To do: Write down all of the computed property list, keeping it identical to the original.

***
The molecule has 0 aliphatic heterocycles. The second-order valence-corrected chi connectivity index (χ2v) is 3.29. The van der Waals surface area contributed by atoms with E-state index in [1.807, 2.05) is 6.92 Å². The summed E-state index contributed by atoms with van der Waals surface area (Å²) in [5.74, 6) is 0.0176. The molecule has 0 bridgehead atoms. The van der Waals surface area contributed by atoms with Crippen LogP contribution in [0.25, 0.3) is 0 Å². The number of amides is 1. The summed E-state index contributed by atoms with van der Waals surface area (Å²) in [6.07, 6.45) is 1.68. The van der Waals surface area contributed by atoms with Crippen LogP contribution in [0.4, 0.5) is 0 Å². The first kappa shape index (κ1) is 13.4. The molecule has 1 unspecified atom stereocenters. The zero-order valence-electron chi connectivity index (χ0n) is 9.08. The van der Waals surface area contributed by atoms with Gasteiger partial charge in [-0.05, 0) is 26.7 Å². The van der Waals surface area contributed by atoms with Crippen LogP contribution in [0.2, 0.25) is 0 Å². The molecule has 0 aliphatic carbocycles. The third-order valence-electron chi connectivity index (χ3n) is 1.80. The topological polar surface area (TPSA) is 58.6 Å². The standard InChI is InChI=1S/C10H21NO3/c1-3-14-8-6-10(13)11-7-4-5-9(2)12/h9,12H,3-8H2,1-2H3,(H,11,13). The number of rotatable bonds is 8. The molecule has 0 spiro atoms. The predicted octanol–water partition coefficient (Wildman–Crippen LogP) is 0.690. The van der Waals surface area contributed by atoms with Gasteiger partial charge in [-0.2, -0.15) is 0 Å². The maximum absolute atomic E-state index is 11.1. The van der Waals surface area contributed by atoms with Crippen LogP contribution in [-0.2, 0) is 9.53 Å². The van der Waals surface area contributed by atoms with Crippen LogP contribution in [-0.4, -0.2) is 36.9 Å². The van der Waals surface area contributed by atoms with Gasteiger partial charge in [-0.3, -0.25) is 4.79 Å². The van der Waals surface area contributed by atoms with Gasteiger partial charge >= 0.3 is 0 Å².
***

The molecule has 0 aliphatic heterocycles. The second-order valence-corrected chi connectivity index (χ2v) is 3.29. The van der Waals surface area contributed by atoms with E-state index in [1.807, 2.05) is 6.92 Å². The summed E-state index contributed by atoms with van der Waals surface area (Å²) in [5.74, 6) is 0.0176. The molecule has 0 bridgehead atoms. The van der Waals surface area contributed by atoms with Crippen LogP contribution in [0.25, 0.3) is 0 Å². The number of amides is 1. The summed E-state index contributed by atoms with van der Waals surface area (Å²) in [6.07, 6.45) is 1.68. The van der Waals surface area contributed by atoms with Crippen LogP contribution in [0.4, 0.5) is 0 Å². The first kappa shape index (κ1) is 13.4. The molecule has 1 unspecified atom stereocenters. The zero-order valence-electron chi connectivity index (χ0n) is 9.08. The van der Waals surface area contributed by atoms with Gasteiger partial charge in [-0.05, 0) is 26.7 Å². The van der Waals surface area contributed by atoms with Crippen LogP contribution in [0.2, 0.25) is 0 Å². The molecule has 0 aliphatic carbocycles. The third-order valence-electron chi connectivity index (χ3n) is 1.80. The topological polar surface area (TPSA) is 58.6 Å². The standard InChI is InChI=1S/C10H21NO3/c1-3-14-8-6-10(13)11-7-4-5-9(2)12/h9,12H,3-8H2,1-2H3,(H,11,13). The number of rotatable bonds is 8. The molecule has 0 spiro atoms. The predicted octanol–water partition coefficient (Wildman–Crippen LogP) is 0.690. The van der Waals surface area contributed by atoms with Gasteiger partial charge in [-0.2, -0.15) is 0 Å². The maximum absolute atomic E-state index is 11.1. The van der Waals surface area contributed by atoms with Crippen LogP contribution in [-0.2, 0) is 9.53 Å². The van der Waals surface area contributed by atoms with Crippen LogP contribution in [-0.4, -0.2) is 36.9 Å². The van der Waals surface area contributed by atoms with Gasteiger partial charge in [-0.3, -0.25) is 4.79 Å². The van der Waals surface area contributed by atoms with Gasteiger partial charge >= 0.3 is 0 Å².